A Sex Educator Reveals What You Should Know Before You Buy Flavored Condoms

by Emma McGowan
A woman holds a flavored condom, wondering if flavored condoms are safe.
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Many people are very careful about what they put on and in their bodies. They drink out of BPA-free water bottles. They use non-toxic makeup. The only eat organic. And it's this certain kind of human who might find themselves wondering if flavored condoms are really safe. As a sex educator, it's a question that's been posed to me more than once.

Flavored condoms might seem like a marketing gimmick, but they’re actually created for a specific purpose: fellatio, or oral sex on a penis. The idea is that having a condom that tastes less like latex might encourage people to use condoms during oral sex. While many sexually transmitted infections (STIs) can be passed on during oral sex, a lot of people choose not to use condoms for that sex act, since it doesn't cause pregnancy. According to one 2017 YouGov survey, 34% of Americans never use condoms during oral sex.

While other types of condoms can be used for oral, vaginal, or anal sex, flavored condoms should really, really only be used for oral. While the condom itself is usually made of the same material as a non-flavored condom, the tasty part is actually in a coating on top or in the lubricant. That flavor can contain artificial flavoring and sugar. And the sugar is where we potentially run into problems.


While the small amount of sugar on flavored condoms is fine for most people to consume with their mouths, it’s generally a bad idea to put sugar in a vagina. Introducing sugar into the vagina can lead to a yeast infection or bacterial vaginosis (BV), which anyone who’s ever had one can tell you is not fun. Even the relatively small amount of sugar on flavored condoms can upset the delicate balance of someone's vulva and vagina, leading to days of itching and burning. So, as a rule, people should not use flavored condoms for vaginal intercourse. (As a side note, vegans might want to avoid flavored condoms altogether, as some contain casein, which is a dairy product.)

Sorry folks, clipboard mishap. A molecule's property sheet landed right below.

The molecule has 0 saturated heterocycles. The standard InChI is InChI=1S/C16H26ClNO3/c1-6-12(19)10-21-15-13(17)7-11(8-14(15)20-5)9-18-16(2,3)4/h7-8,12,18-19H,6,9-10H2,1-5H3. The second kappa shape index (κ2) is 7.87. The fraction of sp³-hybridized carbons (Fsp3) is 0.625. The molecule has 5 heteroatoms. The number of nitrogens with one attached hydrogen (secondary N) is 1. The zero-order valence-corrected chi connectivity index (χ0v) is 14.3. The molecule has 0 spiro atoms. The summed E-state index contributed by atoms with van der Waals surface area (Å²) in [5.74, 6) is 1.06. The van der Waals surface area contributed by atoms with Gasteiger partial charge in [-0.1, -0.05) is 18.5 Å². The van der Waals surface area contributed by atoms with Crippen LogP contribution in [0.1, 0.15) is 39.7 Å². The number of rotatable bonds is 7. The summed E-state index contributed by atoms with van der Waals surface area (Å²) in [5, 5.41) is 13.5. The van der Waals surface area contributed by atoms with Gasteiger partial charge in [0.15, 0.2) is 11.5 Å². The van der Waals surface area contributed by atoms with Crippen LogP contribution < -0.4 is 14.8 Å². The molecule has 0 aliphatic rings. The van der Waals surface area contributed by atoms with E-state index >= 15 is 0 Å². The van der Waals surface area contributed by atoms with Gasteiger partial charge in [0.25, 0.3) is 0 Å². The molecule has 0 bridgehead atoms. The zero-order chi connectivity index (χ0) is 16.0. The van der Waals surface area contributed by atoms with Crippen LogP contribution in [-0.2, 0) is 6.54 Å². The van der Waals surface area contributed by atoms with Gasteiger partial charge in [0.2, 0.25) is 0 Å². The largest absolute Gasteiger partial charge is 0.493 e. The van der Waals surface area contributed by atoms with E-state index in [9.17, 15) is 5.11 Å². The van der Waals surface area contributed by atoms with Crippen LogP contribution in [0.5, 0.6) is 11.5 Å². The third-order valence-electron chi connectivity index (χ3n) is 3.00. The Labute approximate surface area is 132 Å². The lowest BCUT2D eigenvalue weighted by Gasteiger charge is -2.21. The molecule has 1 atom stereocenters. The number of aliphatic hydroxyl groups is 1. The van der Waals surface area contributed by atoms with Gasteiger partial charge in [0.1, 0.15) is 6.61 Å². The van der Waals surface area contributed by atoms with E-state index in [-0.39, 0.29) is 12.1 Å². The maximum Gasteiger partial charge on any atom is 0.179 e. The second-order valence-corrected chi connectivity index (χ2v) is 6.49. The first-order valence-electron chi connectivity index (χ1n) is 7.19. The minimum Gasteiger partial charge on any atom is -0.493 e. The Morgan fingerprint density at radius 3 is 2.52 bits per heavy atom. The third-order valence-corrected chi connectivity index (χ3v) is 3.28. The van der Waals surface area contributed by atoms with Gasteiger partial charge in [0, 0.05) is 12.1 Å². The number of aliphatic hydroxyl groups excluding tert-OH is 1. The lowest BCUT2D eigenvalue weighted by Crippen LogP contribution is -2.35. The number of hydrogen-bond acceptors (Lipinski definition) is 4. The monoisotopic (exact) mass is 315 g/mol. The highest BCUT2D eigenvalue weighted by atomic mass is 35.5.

When you’re shopping for flavored condoms, it’s a good idea to stick with the known brands. Sometimes condoms are made for “novelty” purposes, and aren’t actually supposed to be used during penetrative sex at all. (Confusing and annoying — I know.) So if you’re not familiar with the brand, take a minute to double check that the condoms you’ve chosen are safe for sex. If they're not, they'll say on the packaging that they're "novelty products." And while you’re at it, you might want to grab some non-flavored condoms as well. That way you can be sure to have some on hand if you want to switch from oral sex to vaginal or anal sex.

Ultimately, flavored condoms are safe, as long as you sick to using them for their intended purpose. However, if you have nothing else on hand, it’s better to use a flavored condom for vaginal or anal sex than it is to use no condom at all. It will protect against pregnancy and STIs, it's not going to kill you, and it’s not guaranteed to give you an infection. But a better bet is to just stock up on both flavored and non-flavored condoms, so you’re never caught in a situation where you have to choose between unprotected intercourse and potential yeast infection. Because that's a choice that no one wants to make.